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3 bad news for Apple, including iPhone 8's swelling battery problem

3 bad news for Apple, including iPhone 8's swelling battery problem

Posted October. 17, 2017 07:23,   

Updated October. 17, 2017 08:16


Apple is finding itself with more problems following its iPhone 8's battery swelling incidents. The company is reportedly facing an initial supply shortfall of iPhone X (picture), its 10th anniversary phone. To make matters worse, Qualcomm recently filed several patent infringement lawsuits against Apple in China.

According to multiple foreign news agencies, including a China-based Xinhuanet.com report, the first batch of 46,500 units of iPhone X were shipped out on Saturday from Xinzheng International Airport and Shanghai Pudong International Airport to the Netherlands and the United Arab Emirates. Pre-sale orders for iPhone X will start on October 28 ahead of the scheduled November 3 launch.

The first batch shipments of iPhone X are much smaller than that of its previous model. As many as 1.18 million units of iPhone 8 Plus were shipped out in first installments. Industry sources attribute delays in iPhone X shipments to problems in the component supply chain. Face recognition is one of the key functions of iPhone X. It is told that manufacturing of "dot projector," essential component to face recognition, is not proceeding as scheduled. The dot projector casts over 3,000 invisible dots on a user's face to recognize the user. There is a growing concern that this setback in production means customers may have to wait for weeks to get their hands on the handset.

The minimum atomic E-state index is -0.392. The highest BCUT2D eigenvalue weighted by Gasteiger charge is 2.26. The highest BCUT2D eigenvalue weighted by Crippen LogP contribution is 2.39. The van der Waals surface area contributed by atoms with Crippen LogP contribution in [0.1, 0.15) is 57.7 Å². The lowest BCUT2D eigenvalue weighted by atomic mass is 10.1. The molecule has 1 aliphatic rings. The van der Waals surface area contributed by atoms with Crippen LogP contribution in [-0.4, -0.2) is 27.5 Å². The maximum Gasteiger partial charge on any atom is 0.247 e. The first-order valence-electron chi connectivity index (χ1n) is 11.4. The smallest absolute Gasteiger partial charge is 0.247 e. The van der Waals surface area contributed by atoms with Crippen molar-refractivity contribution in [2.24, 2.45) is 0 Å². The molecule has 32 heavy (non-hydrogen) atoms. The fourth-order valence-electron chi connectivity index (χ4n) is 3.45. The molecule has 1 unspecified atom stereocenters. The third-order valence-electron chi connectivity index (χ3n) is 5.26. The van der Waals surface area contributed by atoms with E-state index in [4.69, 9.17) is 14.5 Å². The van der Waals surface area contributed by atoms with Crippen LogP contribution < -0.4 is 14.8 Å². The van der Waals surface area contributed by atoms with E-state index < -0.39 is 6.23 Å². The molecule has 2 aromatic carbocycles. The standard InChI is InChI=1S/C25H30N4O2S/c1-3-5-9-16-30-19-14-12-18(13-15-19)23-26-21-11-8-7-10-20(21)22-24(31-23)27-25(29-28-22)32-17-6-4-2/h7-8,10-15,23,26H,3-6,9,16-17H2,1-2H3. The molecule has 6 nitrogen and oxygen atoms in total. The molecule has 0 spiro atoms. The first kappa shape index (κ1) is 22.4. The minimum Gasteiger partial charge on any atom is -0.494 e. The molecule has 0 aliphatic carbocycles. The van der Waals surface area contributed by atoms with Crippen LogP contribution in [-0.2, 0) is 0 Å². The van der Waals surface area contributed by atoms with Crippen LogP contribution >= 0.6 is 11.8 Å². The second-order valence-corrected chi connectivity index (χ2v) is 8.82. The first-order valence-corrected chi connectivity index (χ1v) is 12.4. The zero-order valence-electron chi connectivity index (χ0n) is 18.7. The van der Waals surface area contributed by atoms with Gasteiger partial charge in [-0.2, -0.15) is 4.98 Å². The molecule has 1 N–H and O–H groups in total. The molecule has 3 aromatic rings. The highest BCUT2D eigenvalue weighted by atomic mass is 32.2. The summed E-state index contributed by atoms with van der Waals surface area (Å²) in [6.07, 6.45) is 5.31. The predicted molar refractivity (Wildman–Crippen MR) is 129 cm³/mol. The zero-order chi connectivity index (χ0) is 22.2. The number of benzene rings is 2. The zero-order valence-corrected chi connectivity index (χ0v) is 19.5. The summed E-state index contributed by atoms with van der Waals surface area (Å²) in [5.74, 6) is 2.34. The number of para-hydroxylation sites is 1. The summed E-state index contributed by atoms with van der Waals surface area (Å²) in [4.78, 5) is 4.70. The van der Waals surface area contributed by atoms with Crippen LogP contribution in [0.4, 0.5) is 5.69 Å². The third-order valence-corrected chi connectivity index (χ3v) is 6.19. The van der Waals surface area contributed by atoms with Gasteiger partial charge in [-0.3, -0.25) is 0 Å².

Another nuisance for Apple is its legal battle against Qualcomm that has been expanded to China. It was belatedly revealed by several news outlets, including Bloomberg, that Qualcomm filed a lawsuit against Apple on September 29 in a Beijing intellectual property court, accusing it of infringing on its patents and asked the court to "ban the sale and manufacture of Apple's iPhones in China for infringing on Qualcomm's three patents." The patents reportedly cover power management and a touch-screen technology.

The legal battle between the two companies began in the United States earlier this year. It was Apple that first filed an antitrust lawsuit against Qualcomm, claiming that "the chip maker abused its position as the largest supplier of chips in phones." After Apple refused to pay patent fee to Qualcomm saying, "Qualcomm charges too much for its patents," the chipmaker hit back with a lawsuit.

Sung-Gyu Kim sunggyu@donga.com